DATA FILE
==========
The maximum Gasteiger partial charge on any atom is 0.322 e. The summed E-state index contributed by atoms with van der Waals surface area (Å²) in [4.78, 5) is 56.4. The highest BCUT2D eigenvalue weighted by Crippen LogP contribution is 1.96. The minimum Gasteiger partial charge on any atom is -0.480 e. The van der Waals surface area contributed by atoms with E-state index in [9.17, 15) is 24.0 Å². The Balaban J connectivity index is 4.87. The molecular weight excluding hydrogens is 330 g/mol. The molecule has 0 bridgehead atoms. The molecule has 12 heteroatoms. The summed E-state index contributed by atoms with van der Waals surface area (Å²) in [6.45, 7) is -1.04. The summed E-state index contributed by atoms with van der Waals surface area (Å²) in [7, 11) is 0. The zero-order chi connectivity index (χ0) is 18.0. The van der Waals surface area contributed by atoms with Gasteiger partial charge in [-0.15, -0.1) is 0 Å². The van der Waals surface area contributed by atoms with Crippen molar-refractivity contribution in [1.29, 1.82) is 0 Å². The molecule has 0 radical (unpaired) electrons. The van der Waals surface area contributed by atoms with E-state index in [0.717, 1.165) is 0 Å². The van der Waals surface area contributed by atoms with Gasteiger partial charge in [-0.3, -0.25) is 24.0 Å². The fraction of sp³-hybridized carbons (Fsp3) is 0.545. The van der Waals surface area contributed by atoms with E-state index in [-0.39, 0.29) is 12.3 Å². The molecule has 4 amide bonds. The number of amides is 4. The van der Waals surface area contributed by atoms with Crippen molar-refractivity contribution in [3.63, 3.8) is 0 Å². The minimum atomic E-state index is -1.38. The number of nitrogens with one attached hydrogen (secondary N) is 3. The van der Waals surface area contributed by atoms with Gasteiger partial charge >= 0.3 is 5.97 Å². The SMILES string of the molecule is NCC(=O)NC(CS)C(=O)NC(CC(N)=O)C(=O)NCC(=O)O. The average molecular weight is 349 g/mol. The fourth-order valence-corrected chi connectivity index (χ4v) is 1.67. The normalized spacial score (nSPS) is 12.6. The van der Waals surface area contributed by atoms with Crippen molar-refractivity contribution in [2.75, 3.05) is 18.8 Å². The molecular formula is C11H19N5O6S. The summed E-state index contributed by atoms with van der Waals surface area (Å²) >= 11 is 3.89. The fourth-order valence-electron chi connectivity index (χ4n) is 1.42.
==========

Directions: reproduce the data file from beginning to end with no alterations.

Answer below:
The maximum Gasteiger partial charge on any atom is 0.322 e. The summed E-state index contributed by atoms with van der Waals surface area (Å²) in [4.78, 5) is 56.4. The highest BCUT2D eigenvalue weighted by Crippen LogP contribution is 1.96. The minimum Gasteiger partial charge on any atom is -0.480 e. The van der Waals surface area contributed by atoms with E-state index in [9.17, 15) is 24.0 Å². The Balaban J connectivity index is 4.87. The molecular weight excluding hydrogens is 330 g/mol. The molecule has 0 bridgehead atoms. The molecule has 12 heteroatoms. The summed E-state index contributed by atoms with van der Waals surface area (Å²) in [6.45, 7) is -1.04. The summed E-state index contributed by atoms with van der Waals surface area (Å²) in [7, 11) is 0. The zero-order chi connectivity index (χ0) is 18.0. The van der Waals surface area contributed by atoms with Gasteiger partial charge in [-0.15, -0.1) is 0 Å². The van der Waals surface area contributed by atoms with Crippen molar-refractivity contribution in [1.29, 1.82) is 0 Å². The molecule has 0 radical (unpaired) electrons. The van der Waals surface area contributed by atoms with E-state index in [0.717, 1.165) is 0 Å². The van der Waals surface area contributed by atoms with Gasteiger partial charge in [-0.3, -0.25) is 24.0 Å². The fraction of sp³-hybridized carbons (Fsp3) is 0.545. The van der Waals surface area contributed by atoms with E-state index in [-0.39, 0.29) is 12.3 Å². The molecule has 4 amide bonds. The number of amides is 4. The van der Waals surface area contributed by atoms with Crippen molar-refractivity contribution in [3.63, 3.8) is 0 Å². The minimum atomic E-state index is -1.38. The number of nitrogens with one attached hydrogen (secondary N) is 3. The van der Waals surface area contributed by atoms with Gasteiger partial charge >= 0.3 is 5.97 Å². The SMILES string of the molecule is NCC(=O)NC(CS)C(=O)NC(CC(N)=O)C(=O)NCC(=O)O. The average molecular weight is 349 g/mol. The fourth-order valence-corrected chi connectivity index (χ4v) is 1.67. The normalized spacial score (nSPS) is 12.6. The van der Waals surface area contributed by atoms with Crippen molar-refractivity contribution in [2.75, 3.05) is 18.8 Å². The molecular formula is C11H19N5O6S. The summed E-state index contributed by atoms with van der Waals surface area (Å²) >= 11 is 3.89. The fourth-order valence-electron chi connectivity index (χ4n) is 1.42.